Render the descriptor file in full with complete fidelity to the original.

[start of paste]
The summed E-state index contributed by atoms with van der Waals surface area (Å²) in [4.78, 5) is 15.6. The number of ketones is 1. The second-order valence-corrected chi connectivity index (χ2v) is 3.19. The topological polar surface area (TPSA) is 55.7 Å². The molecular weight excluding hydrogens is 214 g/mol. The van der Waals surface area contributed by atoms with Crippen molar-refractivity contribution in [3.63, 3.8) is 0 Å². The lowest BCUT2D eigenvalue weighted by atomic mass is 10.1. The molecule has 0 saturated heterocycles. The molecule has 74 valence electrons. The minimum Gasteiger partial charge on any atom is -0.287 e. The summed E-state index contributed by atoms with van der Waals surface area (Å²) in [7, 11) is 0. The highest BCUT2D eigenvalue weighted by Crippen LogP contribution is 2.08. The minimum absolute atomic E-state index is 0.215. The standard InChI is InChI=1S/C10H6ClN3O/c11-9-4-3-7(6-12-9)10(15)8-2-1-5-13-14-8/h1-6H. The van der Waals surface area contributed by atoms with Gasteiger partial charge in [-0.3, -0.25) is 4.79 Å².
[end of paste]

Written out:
The summed E-state index contributed by atoms with van der Waals surface area (Å²) in [4.78, 5) is 15.6. The number of ketones is 1. The second-order valence-corrected chi connectivity index (χ2v) is 3.19. The topological polar surface area (TPSA) is 55.7 Å². The molecular weight excluding hydrogens is 214 g/mol. The van der Waals surface area contributed by atoms with Crippen molar-refractivity contribution in [3.63, 3.8) is 0 Å². The lowest BCUT2D eigenvalue weighted by atomic mass is 10.1. The molecule has 0 saturated heterocycles. The molecule has 74 valence electrons. The minimum Gasteiger partial charge on any atom is -0.287 e. The summed E-state index contributed by atoms with van der Waals surface area (Å²) in [7, 11) is 0. The highest BCUT2D eigenvalue weighted by Crippen LogP contribution is 2.08. The minimum absolute atomic E-state index is 0.215. The standard InChI is InChI=1S/C10H6ClN3O/c11-9-4-3-7(6-12-9)10(15)8-2-1-5-13-14-8/h1-6H. The van der Waals surface area contributed by atoms with Gasteiger partial charge in [-0.3, -0.25) is 4.79 Å².